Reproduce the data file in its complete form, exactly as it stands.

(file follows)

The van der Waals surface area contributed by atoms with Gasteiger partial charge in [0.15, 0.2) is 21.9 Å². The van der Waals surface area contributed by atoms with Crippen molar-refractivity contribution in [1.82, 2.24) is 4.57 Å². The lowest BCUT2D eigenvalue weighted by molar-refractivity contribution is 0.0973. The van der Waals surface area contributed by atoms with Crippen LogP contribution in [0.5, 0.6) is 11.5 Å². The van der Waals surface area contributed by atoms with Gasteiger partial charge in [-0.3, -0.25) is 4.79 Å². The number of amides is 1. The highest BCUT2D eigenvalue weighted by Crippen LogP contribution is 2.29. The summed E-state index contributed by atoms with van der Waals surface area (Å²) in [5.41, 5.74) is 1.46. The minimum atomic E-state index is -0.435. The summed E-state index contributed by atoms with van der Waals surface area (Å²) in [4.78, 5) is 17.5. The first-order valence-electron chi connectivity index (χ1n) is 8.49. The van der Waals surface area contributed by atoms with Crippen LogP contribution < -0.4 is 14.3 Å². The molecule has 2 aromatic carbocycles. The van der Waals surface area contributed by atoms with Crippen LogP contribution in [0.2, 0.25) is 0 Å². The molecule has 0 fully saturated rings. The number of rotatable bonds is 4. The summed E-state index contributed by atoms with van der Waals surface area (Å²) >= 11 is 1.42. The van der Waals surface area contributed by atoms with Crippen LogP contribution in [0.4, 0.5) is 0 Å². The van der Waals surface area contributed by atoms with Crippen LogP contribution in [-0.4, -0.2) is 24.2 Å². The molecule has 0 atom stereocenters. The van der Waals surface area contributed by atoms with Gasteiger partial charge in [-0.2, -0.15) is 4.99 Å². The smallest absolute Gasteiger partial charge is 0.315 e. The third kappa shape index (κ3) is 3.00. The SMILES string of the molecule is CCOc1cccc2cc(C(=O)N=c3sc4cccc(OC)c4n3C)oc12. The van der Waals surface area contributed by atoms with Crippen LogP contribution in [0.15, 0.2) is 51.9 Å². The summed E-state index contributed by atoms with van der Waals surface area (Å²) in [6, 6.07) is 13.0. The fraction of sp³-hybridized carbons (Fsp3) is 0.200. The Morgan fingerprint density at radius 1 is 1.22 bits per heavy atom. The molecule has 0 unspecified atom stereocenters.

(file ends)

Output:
The van der Waals surface area contributed by atoms with Gasteiger partial charge in [0.15, 0.2) is 21.9 Å². The van der Waals surface area contributed by atoms with Crippen molar-refractivity contribution in [1.82, 2.24) is 4.57 Å². The lowest BCUT2D eigenvalue weighted by molar-refractivity contribution is 0.0973. The van der Waals surface area contributed by atoms with Crippen LogP contribution in [0.5, 0.6) is 11.5 Å². The van der Waals surface area contributed by atoms with Gasteiger partial charge in [-0.3, -0.25) is 4.79 Å². The number of amides is 1. The highest BCUT2D eigenvalue weighted by Crippen LogP contribution is 2.29. The summed E-state index contributed by atoms with van der Waals surface area (Å²) in [5.41, 5.74) is 1.46. The minimum atomic E-state index is -0.435. The summed E-state index contributed by atoms with van der Waals surface area (Å²) in [4.78, 5) is 17.5. The first-order valence-electron chi connectivity index (χ1n) is 8.49. The van der Waals surface area contributed by atoms with Crippen LogP contribution < -0.4 is 14.3 Å². The molecule has 2 aromatic carbocycles. The van der Waals surface area contributed by atoms with Crippen LogP contribution in [0.2, 0.25) is 0 Å². The molecule has 0 fully saturated rings. The number of rotatable bonds is 4. The summed E-state index contributed by atoms with van der Waals surface area (Å²) >= 11 is 1.42. The van der Waals surface area contributed by atoms with Crippen LogP contribution in [0.4, 0.5) is 0 Å². The van der Waals surface area contributed by atoms with Crippen LogP contribution in [-0.4, -0.2) is 24.2 Å². The molecule has 0 atom stereocenters. The van der Waals surface area contributed by atoms with Gasteiger partial charge in [-0.2, -0.15) is 4.99 Å². The smallest absolute Gasteiger partial charge is 0.315 e. The third kappa shape index (κ3) is 3.00. The SMILES string of the molecule is CCOc1cccc2cc(C(=O)N=c3sc4cccc(OC)c4n3C)oc12. The van der Waals surface area contributed by atoms with Crippen LogP contribution in [0.15, 0.2) is 51.9 Å². The summed E-state index contributed by atoms with van der Waals surface area (Å²) in [6, 6.07) is 13.0. The fraction of sp³-hybridized carbons (Fsp3) is 0.200. The Morgan fingerprint density at radius 1 is 1.22 bits per heavy atom. The molecule has 0 unspecified atom stereocenters.